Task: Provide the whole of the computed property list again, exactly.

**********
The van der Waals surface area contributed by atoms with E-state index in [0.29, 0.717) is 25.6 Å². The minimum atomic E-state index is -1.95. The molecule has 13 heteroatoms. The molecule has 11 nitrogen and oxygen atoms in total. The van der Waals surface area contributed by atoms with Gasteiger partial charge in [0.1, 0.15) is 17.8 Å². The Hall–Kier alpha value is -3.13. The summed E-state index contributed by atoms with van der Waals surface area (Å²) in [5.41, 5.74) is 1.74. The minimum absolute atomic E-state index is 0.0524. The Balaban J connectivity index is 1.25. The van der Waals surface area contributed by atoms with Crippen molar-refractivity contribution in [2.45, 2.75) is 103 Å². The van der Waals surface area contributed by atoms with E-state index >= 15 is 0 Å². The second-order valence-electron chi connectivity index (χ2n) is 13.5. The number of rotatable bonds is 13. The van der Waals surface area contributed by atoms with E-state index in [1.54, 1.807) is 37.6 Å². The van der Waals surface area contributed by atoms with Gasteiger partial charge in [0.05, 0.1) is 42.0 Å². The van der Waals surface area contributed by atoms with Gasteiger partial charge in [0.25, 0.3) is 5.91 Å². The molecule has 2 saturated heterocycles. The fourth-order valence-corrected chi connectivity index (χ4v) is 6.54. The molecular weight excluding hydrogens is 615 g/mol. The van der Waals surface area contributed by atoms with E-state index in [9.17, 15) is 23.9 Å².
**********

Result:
The van der Waals surface area contributed by atoms with E-state index in [0.29, 0.717) is 25.6 Å². The minimum atomic E-state index is -1.95. The molecule has 13 heteroatoms. The molecule has 11 nitrogen and oxygen atoms in total. The van der Waals surface area contributed by atoms with Gasteiger partial charge in [0.1, 0.15) is 17.8 Å². The Hall–Kier alpha value is -3.13. The summed E-state index contributed by atoms with van der Waals surface area (Å²) in [5.41, 5.74) is 1.74. The minimum absolute atomic E-state index is 0.0524. The Balaban J connectivity index is 1.25. The van der Waals surface area contributed by atoms with Crippen molar-refractivity contribution in [2.45, 2.75) is 103 Å². The van der Waals surface area contributed by atoms with E-state index >= 15 is 0 Å². The second-order valence-electron chi connectivity index (χ2n) is 13.5. The number of rotatable bonds is 13. The van der Waals surface area contributed by atoms with E-state index in [1.54, 1.807) is 37.6 Å². The van der Waals surface area contributed by atoms with Gasteiger partial charge in [0.05, 0.1) is 42.0 Å². The van der Waals surface area contributed by atoms with Gasteiger partial charge in [0.25, 0.3) is 5.91 Å². The molecule has 2 saturated heterocycles. The fourth-order valence-corrected chi connectivity index (χ4v) is 6.54. The molecular weight excluding hydrogens is 615 g/mol. The van der Waals surface area contributed by atoms with E-state index in [9.17, 15) is 23.9 Å².